Talk quickly turned to means of educating the community about the Port Authority's position on the airport fees issue. In addition to having held a press conference earlier this year, VIPA officials have had a series of meeting with airline representatives to explain the authority's position.
Numerous business and civic groups have weighed in opposing the fee increases and holding the Port Authority accountable for American Airlines' subsequent announcement of cuts in service and operations in the territory. The carrier has discontinued ground operations at Henry E. Rohlsen Airport and will do so at Cyril E. King Airport on May 1, contracting the work out to its subsidiary American Eagle, while American Eagle will discontinue service between St. Thomas and St. Croix also on May 1.
Brin and Stridiron maintain that American would have taken the cost-cutting steps even if VIPA hadn't raised its fees, because of the carrier's own financial problems.
"American Airlines would have done what they have done regardless," Stridiron said.
"The fact is that American's actions have very little to do with the increases," Brin said. "It's not just the V.I., but throughout the country."
Board member Kent Bernier suggested hiring a public relations team to take the executive director to talk shows and to speak before various local groups -- an idea that didn't appeal to the executive director. "We need to tell the people the facts; we don't need to hire somebody to paint a pretty picture," Brin said. "It's a matter of the facts being available."
An avid baseball player, Brin made an analogy: "Fans will boo you," he said, "then in the ninth inning you hit a home run, and they'll cheer. We have to take our boos for a while."
Tourism Commissioner Pamela Richards, who by virtue of that position chairs the VIPA board, suggested a public relations campaign be developed within the authority. "We don't need to go outside; we need to focus," she said. "Our staff can do it themselves."
Stridiron noted his own high profile position in the community. "I'm probably in the news more than any other public official," he said. "I make a point of telling what is going on, good or bad. We have to take our blows."
Crown Bay, Enighed Pond updates
In other action, Dale Gregory, VIPA's director of engineering, said the dredging of Crown Bay preliminary to extending the pier there is about 80 percent complete. He said the recent rains have had held up the project, but "in a week or two it should be finished."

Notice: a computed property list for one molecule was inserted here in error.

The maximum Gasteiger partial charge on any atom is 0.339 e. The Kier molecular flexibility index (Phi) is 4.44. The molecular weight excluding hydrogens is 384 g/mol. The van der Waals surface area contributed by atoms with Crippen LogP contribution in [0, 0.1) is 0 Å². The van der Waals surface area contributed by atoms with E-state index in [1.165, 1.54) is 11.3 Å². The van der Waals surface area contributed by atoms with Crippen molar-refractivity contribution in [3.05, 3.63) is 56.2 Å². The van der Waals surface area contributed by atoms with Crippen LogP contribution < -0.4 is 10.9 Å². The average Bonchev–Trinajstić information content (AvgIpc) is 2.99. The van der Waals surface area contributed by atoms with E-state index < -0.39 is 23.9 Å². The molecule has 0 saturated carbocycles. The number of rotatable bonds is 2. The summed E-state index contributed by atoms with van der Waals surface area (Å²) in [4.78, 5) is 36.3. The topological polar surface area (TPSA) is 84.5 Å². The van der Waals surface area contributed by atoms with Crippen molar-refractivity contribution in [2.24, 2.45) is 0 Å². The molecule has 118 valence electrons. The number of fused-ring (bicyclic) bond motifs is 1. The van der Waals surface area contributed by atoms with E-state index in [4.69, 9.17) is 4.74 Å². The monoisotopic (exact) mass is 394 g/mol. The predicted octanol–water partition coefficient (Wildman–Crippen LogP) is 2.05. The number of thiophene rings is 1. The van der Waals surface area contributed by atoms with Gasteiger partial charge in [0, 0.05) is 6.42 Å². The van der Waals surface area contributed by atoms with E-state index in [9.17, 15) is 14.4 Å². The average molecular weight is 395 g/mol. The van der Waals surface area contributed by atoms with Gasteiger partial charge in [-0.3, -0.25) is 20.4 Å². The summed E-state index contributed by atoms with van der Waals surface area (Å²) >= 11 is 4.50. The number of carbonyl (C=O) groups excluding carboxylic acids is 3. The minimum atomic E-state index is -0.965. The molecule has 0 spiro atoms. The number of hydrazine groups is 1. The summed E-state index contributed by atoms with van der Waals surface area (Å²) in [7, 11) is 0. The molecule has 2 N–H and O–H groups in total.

Stridiron complained about the trail of mud which "has been left from Crown Bay all the way around the road to Long Bay." Gregory said that Great Lakes, the company doing the dredging, hired a number of independent truckers to haul the dredged fill away.
To deal with the mud problem, he said, "We are going to have them let the material dry a little more and then clean each truck before it leaves the site, and drive through some gravel before coming out on the road."
Gregory said although the Enighed Pond commercial port project on St. John also has been affected by the weather, it is moving along fine. He said two sections of the original plan -- a marina and a fueling dock -- have been eliminated in order to reduce costs. The priority is to get the facility up and running, he said, and the marina and fueling dock were auxiliary elements.
Brin said that hauling away the fill for the Enighed Pond marina presented a big problem. "It was too costly to haul away the spoils," he said. "We would have had to haul the material to St. Thomas, and that's too much money."
Gregory did not have a date for the groundbreaking on the St. John project, which has been decades in the planning, but indicated it would be soon.
Board members attending the meeting were Bernier, Public Works Commissioner Wayne Callwood, private-sector representatives Leslie Milliner and Robert O 'Connor, and Richards and Stridiron. Planning and Natural Resources Commissioner Dean Plaskett was absent.

Publisher's note : Like the St. Thomas Source now? Find out how you can love us twice as much -- and show your support for the islands' free and independent news voice ... click here.